Once the prototype was installed, we turned to developing techniques for estimating the surface area of metal contaminants. In the original approach to X-ray testing, contaminants were detected as shadows, appearing as black spots containing lighter and darker regions; thus, only in-plane information could be obtained. However, quality assurance for fuel cells required determining not only the type and in-plane size of contaminants, but also their surface area—that is, three-dimensional geometric information.
In high-resolution X-ray transmission images captured by Hitachi High-Tech Science instruments, contaminants with greater thickness absorb correspondingly larger quantities of X-ray energy—thus producing darker regions in images. On the other hand, we had observed that contaminants of the same thickness but different in-plane sizes exhibited different light-dark shading patterns. This is due to light diffraction phenomena—and furnished a key hint that inspired the development of our latest diagnostic technology.
We received a proposal from Toyota: Might it be possible to estimate surface area from the shading of black spots? To look for correlations between black-spot shading and the surface area of metal contaminants, we prepared contaminant samples and conducted a series of trial experiments shared between Hitachi and Toyota. Using a focused ion beam (FIB) apparatus developed by Hitachi High-Tech Science, Toyota told us they had fabricated multiple contaminant samples with tiny differences in thickness, as required for validation experiments.
The results largely agreed with expectations, so we used these samples in the actual test system. As a result, we succeeded in designing a system capable of estimating the three-dimensional size of contaminants—in a matter of seconds—from the shading patterns of black spots.
Also, this test system was designed to allow end users themselves to replace X-ray sources. In all previous instruments it had simply been assumed that the task of replacing X-ray sources would be carried out by service personnel from Hitachi High-Tech Science; however, such an approach is clearly inadequate for a system intended to be used 24 hours a day at manufacturing plants. This novel requirement spurred us to choose the shape of the X-ray source to make it easier to replace—and to develop an automated warm-up mechanism enabling the system to calibrate newly replaced X-ray sources automatically. User-friendly design improvements such as these are valuable for us at Hitachi High-Tech Service as well, as they streamline the task of servicing our own instruments, and we are currently considering similar adaptations for overseas customers.
Figure 2: Using the EA8000 to characterize contaminant sizes and abundances.
In this case we were applying our technology to inline testing of fuel cells, but the need for higher speeds is even more urgent for inline testing of lithium-ion batteries. Of course, the high frequency of erroneous or excessive detections remains an industry-wide problem.
Currently, at Hitachi High-Tech Science we are developing new X-ray cameras to accelerate the diagnostic process; we expect the new cameras to be around 10 times faster than those we have today. To address the problems of erroneous and excessive detection, we are continuing to develop technologies—including wavelength tuning and elemental analysis via X-ray fluorescence spectroscopy—for detecting metal contaminants with greater precision.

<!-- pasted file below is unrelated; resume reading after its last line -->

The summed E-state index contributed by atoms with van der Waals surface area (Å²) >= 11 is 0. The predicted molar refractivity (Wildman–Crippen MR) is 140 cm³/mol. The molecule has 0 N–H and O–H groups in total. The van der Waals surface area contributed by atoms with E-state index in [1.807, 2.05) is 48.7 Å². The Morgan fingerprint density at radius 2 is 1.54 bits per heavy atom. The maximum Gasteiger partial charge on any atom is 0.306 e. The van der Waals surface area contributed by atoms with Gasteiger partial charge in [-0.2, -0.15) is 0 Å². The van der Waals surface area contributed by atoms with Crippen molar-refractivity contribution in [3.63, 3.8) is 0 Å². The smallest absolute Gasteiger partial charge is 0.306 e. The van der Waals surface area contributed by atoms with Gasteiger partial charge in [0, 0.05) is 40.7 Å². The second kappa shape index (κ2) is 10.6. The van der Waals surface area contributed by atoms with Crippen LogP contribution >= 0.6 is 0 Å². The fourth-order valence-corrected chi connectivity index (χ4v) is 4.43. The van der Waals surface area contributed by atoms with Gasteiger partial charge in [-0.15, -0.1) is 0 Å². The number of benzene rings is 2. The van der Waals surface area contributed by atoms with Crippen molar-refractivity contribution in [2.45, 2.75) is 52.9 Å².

“I really feel we have an obligation to meet the two key needs of our customers: faster testing and higher first-pass yield. Achieving these objectives involves some tradeoffs, and at present there are still many problems associated with erroneous or excessive detection. Going forward, we’re committed to doing everything we can to develop technologies capable of addressing these challenges.”
“Last Sunday, for the first time, I saw a TV commercial for the new Mirai. Ordinarily I would grab the remote and change the channel when commercials come on, but this commercial had me riveted. It only lasted about thirty seconds, but it made me realize how much Hitachi High-Tech Science’s X-ray diagnostic technology had helped ensure that this innovation would see the light of day—and it warmed my heart to think that we and so many other scientific-instrument makers had squeezed out every last drop of ingenuity we could muster to offer the world a path toward a low-carbon future.” (Takahara)
This article was reported by the SI NEWS editorial office and written by Ai Iiyama.
Rapid X-ray imaging technology ensures high-quality fuel cells for electric vehicles
Two major forces in Japanese manufacturing came together to solve the problem of particulate contamination of fuel cells for electric vehicles.
（ SI NEWS Featured article, collaboration with Nature Research Custom Media ）
Rapid Detection and Element Identification of Fine Metal Particles for Underpinning Battery Quality —X-ray Particle Contaminant Analyzer EA8000—
Along with measures for reducing the load on the environment, development of fuel cells and electric vehicles using rechargeable batteries has proceeded with the aim of reducing CO2 emissions. For the LIBs, fuel cells, and other components used for this purpose, greater safety and quality is required particularly in automotive applications. Metal particle contamination in batteries is one cause of degrading reliability and quality, making this an important aspect of quality control. To satisfy this new demand, Hitachi High-Tech Science has developed X-ray technology and equipment to detect and identify fine metal particles.
（Hitachi Review Vol. 65 (2016), No. 7）